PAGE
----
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In-circuit pin testing (ICT) is a common method of inspecting electronic assemblies to measure the effectiveness of the assembly process and to predict electrical functionality. Test probes are put in contact with dedicated test points along the surface of an assembly, checking for electrical functions such as resistance, capacitance inductance and signal timing. Some circuit assemblers use functional testing for quality assurance as a substitute for ICT. In this example, the entire assembly either works or it doesn’t.
Unlike printing paste, placing components and reflowing solder, ICT is considered a non-value added process. In fact, ICT increases the cycle time of the assembly process. If the ICT is a fail, but the circuit being tested is actually good (known as a false negative), even more time is wasted trying to determine whether or not a good assembly will function properly.
The two basic types of ICT are commonly referred to as clamshell and flying probe. The clamshell ICT simultaneously tests dozens of points on a single board. One laboratory type of clamshell ICT device uses three types of pins and four different forces. A test vehicle is placed in the clamshell fixture. The clamshell is closed, and electrical resistivity is measured at each of the test pins.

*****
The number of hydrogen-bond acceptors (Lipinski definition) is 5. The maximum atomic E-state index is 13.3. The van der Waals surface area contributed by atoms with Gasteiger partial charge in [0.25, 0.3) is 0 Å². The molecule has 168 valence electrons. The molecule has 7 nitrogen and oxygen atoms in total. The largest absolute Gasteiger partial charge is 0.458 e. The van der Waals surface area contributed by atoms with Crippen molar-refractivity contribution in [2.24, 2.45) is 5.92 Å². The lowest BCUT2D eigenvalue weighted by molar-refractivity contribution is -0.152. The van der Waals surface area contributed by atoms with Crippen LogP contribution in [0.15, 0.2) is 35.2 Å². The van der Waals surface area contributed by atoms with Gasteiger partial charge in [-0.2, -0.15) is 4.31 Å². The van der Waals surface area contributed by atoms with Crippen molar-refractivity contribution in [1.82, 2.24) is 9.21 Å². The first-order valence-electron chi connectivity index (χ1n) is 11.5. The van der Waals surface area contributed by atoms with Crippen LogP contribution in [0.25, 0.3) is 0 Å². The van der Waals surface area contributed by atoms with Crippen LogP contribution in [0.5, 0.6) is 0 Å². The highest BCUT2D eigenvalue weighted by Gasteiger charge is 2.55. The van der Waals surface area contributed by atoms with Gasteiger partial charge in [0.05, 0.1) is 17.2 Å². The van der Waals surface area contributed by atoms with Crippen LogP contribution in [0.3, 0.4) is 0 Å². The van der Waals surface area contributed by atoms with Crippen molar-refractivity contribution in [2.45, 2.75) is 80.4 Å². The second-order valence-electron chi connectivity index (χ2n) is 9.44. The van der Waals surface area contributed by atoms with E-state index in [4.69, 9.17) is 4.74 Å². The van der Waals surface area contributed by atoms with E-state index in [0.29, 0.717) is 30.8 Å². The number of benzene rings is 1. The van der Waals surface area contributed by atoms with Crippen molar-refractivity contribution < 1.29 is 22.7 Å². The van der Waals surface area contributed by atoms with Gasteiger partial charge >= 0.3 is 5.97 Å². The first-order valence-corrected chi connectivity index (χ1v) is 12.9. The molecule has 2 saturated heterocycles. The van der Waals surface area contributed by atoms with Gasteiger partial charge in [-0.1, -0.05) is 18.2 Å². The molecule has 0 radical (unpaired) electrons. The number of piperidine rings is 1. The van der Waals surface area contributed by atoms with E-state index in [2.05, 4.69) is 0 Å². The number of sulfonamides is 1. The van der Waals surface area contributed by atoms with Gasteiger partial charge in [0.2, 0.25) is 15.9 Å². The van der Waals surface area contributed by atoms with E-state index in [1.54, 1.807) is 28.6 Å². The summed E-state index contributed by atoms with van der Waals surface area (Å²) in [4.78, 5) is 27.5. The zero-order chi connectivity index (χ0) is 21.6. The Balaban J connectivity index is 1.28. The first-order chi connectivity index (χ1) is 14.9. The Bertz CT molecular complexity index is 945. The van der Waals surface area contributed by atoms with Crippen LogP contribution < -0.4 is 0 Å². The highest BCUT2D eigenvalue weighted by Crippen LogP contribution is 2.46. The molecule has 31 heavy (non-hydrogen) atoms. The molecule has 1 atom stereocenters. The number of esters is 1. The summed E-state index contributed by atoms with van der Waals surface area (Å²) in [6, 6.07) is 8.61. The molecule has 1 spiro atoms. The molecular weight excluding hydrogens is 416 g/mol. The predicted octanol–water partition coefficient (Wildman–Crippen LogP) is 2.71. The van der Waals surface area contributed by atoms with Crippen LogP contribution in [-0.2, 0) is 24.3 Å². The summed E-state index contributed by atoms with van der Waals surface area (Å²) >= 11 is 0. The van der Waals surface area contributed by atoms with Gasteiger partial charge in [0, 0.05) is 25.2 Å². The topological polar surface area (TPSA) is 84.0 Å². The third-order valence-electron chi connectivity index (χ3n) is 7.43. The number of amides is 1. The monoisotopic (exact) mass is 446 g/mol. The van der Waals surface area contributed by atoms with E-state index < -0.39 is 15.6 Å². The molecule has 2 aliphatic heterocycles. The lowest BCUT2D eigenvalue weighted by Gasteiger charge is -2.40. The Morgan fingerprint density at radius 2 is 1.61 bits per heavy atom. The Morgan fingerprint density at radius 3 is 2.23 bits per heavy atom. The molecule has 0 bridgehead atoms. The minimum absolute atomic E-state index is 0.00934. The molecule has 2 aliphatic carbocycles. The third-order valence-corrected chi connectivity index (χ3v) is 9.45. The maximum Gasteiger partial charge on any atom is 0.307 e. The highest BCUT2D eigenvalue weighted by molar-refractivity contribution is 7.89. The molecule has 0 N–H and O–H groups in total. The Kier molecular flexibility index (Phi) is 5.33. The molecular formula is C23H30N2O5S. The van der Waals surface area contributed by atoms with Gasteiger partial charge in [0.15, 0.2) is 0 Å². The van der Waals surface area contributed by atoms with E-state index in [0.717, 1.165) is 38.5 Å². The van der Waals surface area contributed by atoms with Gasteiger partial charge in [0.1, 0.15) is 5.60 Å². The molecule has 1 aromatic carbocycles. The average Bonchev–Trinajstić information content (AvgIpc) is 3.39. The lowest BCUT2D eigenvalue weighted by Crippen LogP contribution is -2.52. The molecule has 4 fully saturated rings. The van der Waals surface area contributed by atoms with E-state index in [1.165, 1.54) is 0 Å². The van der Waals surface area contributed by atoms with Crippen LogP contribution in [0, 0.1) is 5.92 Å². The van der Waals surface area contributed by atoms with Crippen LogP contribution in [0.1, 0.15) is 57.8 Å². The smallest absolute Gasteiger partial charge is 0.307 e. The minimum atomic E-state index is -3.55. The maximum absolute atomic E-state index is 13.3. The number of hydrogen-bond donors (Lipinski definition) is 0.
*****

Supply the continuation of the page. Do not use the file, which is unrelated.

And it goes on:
Although clamshell devices are commonly used, they are somewhat impractical for testing solder paste and flux’s ability to be probed. Typically, there can be a 15-minute cycle time per test. Pin residue build up generally occurs after hundreds of tests. Cleaning flux build-up from pins is time-consuming, but necessary to minimize false negative readings.
Clamshell fixtures are quite expensive. A customized fixture must be fabricated for each unique assembly. This cost is only justified for the testing of high-value or high-volume assemblies.
Flying probe testing is also commonly used for lower value or lower volume assemblies. Flying probes test sequences are determined by easily changeable programming inputs. Clamshell fixtures are not required. Therefore, this type of test method is more suited for high mix circuit assembly applications.
In a common laboratory flying probe procedure, one pin type and one force are used, but the test runs for a total of 4,000 strikes. Flux build-up on the pins is an important part of the test. In addition, one common laboratory test vehicle contains four different types of pads. In this example, pad A is a 40 mil (1mm) square pad without vias, pad B is a 40 mil (1mm) square pad with 13 mil (0.33mm) vias, pad C is a 28 mil (0.7mm) round pad without vias, and pad D is a 28 mil (0.77mm) round pad with 13 mil (0.33mm) vias. There are 1,000 opportunities for each pad type.
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Editor's Note: This article originally appeared in the June 2015 issue of SMT Magazine.